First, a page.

Vitalik Buterin: This seems interesting, but I’m not sure I understand what you mean too clearly. Can you give a specific example?
Not sure if I can come up with a specific example, because virtually every Proof-of-X is an attempt to build a commitment device from the viewpoint of the transaction rather than the actor, but let me elaborate a bit. After all, it’s Saturday…
Adam Smith’s key insight, and the spark that started modern economic thinking, is “mutual gains from trade”, the recognition that economic entities engage in a voluntary transaction if the assets they hold are worth more to the counterparty than to themselves, so it makes sense to swap, and an economic systems that allows these transactions to happen (mostly) unfettered is likely to create good economic outcomes. This might sound fairly obvious today, so it’s hard to realize just how radical this idea was in the late 18th century.
Almost immediately economics (or “economy” back in the day) moved back from focusing on the transaction on focusing on the actor. Macroeconomics, originally perceived as the study how the state actor can facilitate economic exchange, looked at generic actors: the government, industries, sectors, households, banks, import/export.
With more data and a better understanding of how the economy works, the focus shifted towards a more fine-grained view. But Microeconomics is still actor–centric. The two fundamental theories in Micro are choice theory (for consumers) and production theory (for companies). Both center on individual decision making in the face of an anonymized, aggregated market response.
TCE is often perceived as an even closer perspective, some kind of picoeconomics, but the key is that it moves back to looking at the economy from the vantage point of the action (the transaction) and not the actor.
If graph–theoretic terms, if the whole economy is a network of transactions, Microeconomics looks at the nodes and TCE looks at the edges.
Moving to databases. When relational databases came up in the 1960–70s, they didn’t try to revolutionize how accounting and financial reporting got done, they simply revolutionized the speed and scale at which it could be done. So they continued to do what had been done for 500 years — record transaction from the vantage point of the individual actor.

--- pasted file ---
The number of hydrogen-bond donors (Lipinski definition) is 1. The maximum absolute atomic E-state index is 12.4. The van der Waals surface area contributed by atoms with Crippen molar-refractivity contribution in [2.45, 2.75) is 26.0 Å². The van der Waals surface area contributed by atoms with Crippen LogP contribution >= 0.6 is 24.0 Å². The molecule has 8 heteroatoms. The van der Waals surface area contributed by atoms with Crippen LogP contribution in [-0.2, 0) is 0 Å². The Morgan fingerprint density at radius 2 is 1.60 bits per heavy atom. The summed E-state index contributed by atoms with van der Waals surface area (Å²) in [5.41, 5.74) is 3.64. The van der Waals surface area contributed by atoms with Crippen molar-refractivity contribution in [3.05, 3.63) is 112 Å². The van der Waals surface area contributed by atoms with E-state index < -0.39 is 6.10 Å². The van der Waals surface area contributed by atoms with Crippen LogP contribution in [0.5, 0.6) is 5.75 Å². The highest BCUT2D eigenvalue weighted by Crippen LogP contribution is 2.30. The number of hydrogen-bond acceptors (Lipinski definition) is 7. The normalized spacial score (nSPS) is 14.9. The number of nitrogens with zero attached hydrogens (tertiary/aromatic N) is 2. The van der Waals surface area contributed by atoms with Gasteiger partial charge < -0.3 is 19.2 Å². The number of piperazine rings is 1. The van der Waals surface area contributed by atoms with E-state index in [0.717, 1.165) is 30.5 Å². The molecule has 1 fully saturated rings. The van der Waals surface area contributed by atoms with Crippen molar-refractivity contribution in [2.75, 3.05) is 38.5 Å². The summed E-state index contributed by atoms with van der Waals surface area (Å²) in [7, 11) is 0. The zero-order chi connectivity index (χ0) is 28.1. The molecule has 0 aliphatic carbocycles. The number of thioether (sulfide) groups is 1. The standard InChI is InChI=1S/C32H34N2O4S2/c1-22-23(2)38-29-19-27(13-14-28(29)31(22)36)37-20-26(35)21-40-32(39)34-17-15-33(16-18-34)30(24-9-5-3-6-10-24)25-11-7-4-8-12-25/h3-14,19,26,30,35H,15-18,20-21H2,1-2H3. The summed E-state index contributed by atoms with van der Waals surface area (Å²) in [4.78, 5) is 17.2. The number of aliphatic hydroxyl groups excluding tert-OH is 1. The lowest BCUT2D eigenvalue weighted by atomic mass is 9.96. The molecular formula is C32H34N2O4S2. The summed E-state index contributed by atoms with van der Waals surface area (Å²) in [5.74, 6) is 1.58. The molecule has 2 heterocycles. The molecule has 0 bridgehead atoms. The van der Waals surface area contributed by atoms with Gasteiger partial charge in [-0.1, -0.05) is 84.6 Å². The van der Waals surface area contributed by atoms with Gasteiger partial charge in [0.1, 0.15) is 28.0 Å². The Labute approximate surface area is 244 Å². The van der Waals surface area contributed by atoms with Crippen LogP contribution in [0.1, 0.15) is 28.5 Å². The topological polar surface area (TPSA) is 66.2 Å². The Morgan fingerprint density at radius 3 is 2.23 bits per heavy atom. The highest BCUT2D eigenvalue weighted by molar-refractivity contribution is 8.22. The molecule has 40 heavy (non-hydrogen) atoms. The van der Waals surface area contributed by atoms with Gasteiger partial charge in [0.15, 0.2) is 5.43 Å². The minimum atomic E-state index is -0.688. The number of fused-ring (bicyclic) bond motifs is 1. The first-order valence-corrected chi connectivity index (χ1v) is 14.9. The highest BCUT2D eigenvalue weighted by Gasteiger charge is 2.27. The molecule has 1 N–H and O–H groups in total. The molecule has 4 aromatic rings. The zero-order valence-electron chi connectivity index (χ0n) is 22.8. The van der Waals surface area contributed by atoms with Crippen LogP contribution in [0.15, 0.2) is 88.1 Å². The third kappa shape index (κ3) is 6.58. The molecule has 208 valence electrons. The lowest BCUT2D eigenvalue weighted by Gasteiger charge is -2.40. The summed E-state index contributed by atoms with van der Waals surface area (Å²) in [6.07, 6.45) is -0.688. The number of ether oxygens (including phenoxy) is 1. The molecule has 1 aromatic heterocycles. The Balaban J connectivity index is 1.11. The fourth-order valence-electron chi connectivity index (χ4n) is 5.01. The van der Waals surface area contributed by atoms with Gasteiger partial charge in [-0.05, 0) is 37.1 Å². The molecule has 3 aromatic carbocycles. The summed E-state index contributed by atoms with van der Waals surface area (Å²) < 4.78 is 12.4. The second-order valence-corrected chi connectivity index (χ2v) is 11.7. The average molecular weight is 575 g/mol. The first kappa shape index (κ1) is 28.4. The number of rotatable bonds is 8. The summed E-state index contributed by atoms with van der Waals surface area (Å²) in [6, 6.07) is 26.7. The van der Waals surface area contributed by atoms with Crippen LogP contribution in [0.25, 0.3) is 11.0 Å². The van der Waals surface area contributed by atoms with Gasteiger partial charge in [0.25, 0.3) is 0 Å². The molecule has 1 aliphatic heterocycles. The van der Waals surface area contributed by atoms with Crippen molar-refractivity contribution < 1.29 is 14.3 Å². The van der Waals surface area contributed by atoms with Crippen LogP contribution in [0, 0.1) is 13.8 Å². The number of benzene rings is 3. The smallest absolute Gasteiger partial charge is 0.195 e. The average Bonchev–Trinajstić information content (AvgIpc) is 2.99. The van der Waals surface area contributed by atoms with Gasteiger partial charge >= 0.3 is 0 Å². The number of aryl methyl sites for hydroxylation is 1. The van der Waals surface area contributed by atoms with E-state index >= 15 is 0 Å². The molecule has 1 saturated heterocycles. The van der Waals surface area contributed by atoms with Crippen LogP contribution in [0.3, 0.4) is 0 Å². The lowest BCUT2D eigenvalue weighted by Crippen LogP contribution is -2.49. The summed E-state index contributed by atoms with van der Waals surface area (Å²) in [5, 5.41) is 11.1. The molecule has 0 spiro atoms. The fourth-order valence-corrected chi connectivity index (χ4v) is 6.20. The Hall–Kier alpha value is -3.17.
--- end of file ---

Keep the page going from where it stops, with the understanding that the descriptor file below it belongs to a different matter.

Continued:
In an ideal world, all transactions in an economy equal out and you have a hermetic system of stocks and flows. In such a world, it would suffice to record either stocks or flows and impute the other. But we don’t live in an ideal world. The cost of not living in an ideal world is the trillion-dollar industry called professional services.
Due to simplicity and inertia, we’ve been recording transactions from the vantage point of the actor — typically firms or banks — a system that has served us well through the last couple of decades of rapid globalization and ever more complex supply chains. Until it didn’t serve us that well anymore, simply because we have reached a speed and scale where firm A recording their version of the transaction, firm B theirs, and hoping they equal out, does not work anymore.
Even in routine cases, this reconciliation is cumbersome and slow. In case of a discrepancy this can blow up very quickly and trigger the trillion-dollar professional services industry.
This is the point I was trying to make. The advantage of public, distributed ledgers is not that they “cut out the middleman”, or other popular slogans. The advantage is that they offer a complementary commitment device to the current one, where records are kept intra–firm, inter–firm reconciliation is done manually and only when needed, and conflict resolution is prohibitively expensive. This promises to reduce transaction costs — the costs of doing business in the market — drastically, so we should see a sizable chunk of economic activity move from intra–firm to the market…